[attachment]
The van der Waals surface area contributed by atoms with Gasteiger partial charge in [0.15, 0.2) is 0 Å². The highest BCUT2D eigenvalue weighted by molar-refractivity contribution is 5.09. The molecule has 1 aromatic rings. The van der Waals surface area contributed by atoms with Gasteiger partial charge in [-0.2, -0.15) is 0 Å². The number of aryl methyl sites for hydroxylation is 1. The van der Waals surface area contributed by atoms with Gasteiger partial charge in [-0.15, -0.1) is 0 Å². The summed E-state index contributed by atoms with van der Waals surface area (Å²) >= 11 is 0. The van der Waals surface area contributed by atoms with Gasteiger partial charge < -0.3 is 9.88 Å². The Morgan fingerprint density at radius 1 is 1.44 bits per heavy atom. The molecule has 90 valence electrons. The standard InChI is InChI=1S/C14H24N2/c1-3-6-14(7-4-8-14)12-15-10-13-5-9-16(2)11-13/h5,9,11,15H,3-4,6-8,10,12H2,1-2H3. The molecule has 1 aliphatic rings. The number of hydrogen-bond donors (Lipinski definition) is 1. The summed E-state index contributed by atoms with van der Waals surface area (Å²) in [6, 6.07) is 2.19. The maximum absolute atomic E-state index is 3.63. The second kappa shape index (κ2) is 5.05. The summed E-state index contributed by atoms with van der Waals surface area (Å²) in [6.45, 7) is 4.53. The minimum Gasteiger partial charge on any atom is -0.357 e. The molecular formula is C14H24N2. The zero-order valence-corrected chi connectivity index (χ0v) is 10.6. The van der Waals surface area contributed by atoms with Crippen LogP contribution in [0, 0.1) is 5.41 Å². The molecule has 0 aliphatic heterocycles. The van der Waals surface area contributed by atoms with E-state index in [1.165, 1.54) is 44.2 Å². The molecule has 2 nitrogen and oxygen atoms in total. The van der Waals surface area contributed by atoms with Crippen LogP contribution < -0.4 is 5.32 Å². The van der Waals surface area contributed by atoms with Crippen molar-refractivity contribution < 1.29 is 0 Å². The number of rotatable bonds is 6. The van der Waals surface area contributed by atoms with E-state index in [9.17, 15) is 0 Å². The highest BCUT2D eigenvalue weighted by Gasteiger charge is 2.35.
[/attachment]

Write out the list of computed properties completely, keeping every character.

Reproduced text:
The van der Waals surface area contributed by atoms with Gasteiger partial charge in [0.15, 0.2) is 0 Å². The highest BCUT2D eigenvalue weighted by molar-refractivity contribution is 5.09. The molecule has 1 aromatic rings. The van der Waals surface area contributed by atoms with Gasteiger partial charge in [-0.2, -0.15) is 0 Å². The number of aryl methyl sites for hydroxylation is 1. The van der Waals surface area contributed by atoms with Gasteiger partial charge in [-0.15, -0.1) is 0 Å². The summed E-state index contributed by atoms with van der Waals surface area (Å²) >= 11 is 0. The van der Waals surface area contributed by atoms with Gasteiger partial charge < -0.3 is 9.88 Å². The Morgan fingerprint density at radius 1 is 1.44 bits per heavy atom. The molecule has 90 valence electrons. The standard InChI is InChI=1S/C14H24N2/c1-3-6-14(7-4-8-14)12-15-10-13-5-9-16(2)11-13/h5,9,11,15H,3-4,6-8,10,12H2,1-2H3. The molecule has 1 aliphatic rings. The number of hydrogen-bond donors (Lipinski definition) is 1. The summed E-state index contributed by atoms with van der Waals surface area (Å²) in [6, 6.07) is 2.19. The maximum absolute atomic E-state index is 3.63. The second kappa shape index (κ2) is 5.05. The summed E-state index contributed by atoms with van der Waals surface area (Å²) in [6.45, 7) is 4.53. The minimum Gasteiger partial charge on any atom is -0.357 e. The molecular formula is C14H24N2. The zero-order valence-corrected chi connectivity index (χ0v) is 10.6. The van der Waals surface area contributed by atoms with Crippen LogP contribution in [0, 0.1) is 5.41 Å². The molecule has 0 aliphatic heterocycles. The van der Waals surface area contributed by atoms with E-state index in [1.165, 1.54) is 44.2 Å². The molecule has 2 nitrogen and oxygen atoms in total. The van der Waals surface area contributed by atoms with Crippen LogP contribution < -0.4 is 5.32 Å². The van der Waals surface area contributed by atoms with Crippen molar-refractivity contribution < 1.29 is 0 Å². The number of rotatable bonds is 6. The van der Waals surface area contributed by atoms with E-state index in [9.17, 15) is 0 Å². The highest BCUT2D eigenvalue weighted by Gasteiger charge is 2.35.